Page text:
Senior ceramics major creates thought provoking work


Jessica RoginskiOnline Editor

Walking into Earl Hall, a large skeletal figure can be seen behind the glass of the right side display case. The sculpture stands with lifelike hips and vertebrae, contrasting with its seemingly youthful face and feet. The form stands tall and proud, but it’s face appears to hide expressions of longing or insecurity.  

This enormous figure was the work of artist Vanessa Braucci, senior ceramics major. The sculpture, ‘Metamorphosis’, is her favorite piece she has made so far. The process started with just one vertebrae, then replicated it, and worked her way into making a whole spine. From there, she had to go about solving problems that arose with her sculpture.

“I had to go about changing it because it wasn’t going to just stand on its own because it’s a spine,” said Braucci. “So I had to create legs and I had to learn how to weld more to make this gigantic thing. I think I grew a bit and it definitely grew a lot more then it was supposed to.”

She said that she began her artistic journey very early on in her life, starting in kindergarten. Her more professional work came much later in her life when she started to attend community college in order to pursue her passion. While she thought art education was going to be ultimate goal, her ambitions changed when she came to Southern.

“I went to Northwestern Community College and I was a painting major there and started to do a little more hands-on creative work,” said Braucci. “Then I transferred here and I was thinking of art education, but I really got into the classes and the enthusiasm of the professors and I stuck with it.”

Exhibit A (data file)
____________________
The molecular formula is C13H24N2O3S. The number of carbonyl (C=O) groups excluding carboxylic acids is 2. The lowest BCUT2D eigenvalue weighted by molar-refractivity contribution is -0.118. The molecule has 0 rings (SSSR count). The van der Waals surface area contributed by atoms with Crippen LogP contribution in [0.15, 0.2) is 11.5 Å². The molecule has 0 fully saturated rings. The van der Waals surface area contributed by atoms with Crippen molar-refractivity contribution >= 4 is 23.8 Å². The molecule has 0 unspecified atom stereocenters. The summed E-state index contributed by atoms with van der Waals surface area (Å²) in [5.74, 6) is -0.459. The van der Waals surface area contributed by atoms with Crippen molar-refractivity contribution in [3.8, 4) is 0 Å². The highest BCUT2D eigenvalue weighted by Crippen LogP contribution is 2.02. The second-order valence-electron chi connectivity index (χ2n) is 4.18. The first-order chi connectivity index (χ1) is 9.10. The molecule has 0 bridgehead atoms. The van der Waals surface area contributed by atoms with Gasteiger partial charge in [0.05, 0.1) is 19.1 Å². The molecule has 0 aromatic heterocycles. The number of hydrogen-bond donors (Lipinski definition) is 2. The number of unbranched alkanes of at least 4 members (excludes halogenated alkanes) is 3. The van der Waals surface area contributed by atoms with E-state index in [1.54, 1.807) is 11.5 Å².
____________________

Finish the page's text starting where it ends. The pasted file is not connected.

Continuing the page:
Braucci now majors in ceramics and picked up a minor in psychology in the hopes of becoming an art therapist later in life.

With her many art courses and projects, she has ample opportunity to practice and try new things. Braucci stays late at night, sometimes until 10 p.m., almost every day to work on her art, even if it is just toying around with some clay.

But with about 2-3 weeks per piece for each of Braucci’s art classes, sometimes she finds it difficult to find inspiration. When she feels stuck, she likes to use outside sources to find ideas.

“I like to bounce ideas off people. I have a few friends here who are also art majors and I bounce some ideas off them. Or I go look up things online or go to a museum, or stay up with current events,” said Braucci.

She claimed that her art is distinct among others because it is much more than something that simply looks nice. Braucci’s true purpose in her art is to get people out of their comfort zone and really make them consider its meaning.

“I like to make people slightly uncomfortable,” said Braucci. “I think it’s better than making a pretty piece of art, that you can really look at this and try to see what I’m trying to show you.”

Braucci thinks that art is important in life to give her a voice in the world. In a world of judgement and criticism, art gives others a safe haven to feel that their ideas are important.

“It’s a little hard to communicate with people sometimes,” said Braucci, “so I think if I can be bold with my art, or if I can say what I want to say with it, people will approach it a little easier and get a little sense of who I am.”

Photo Credit: Jessica Roginski

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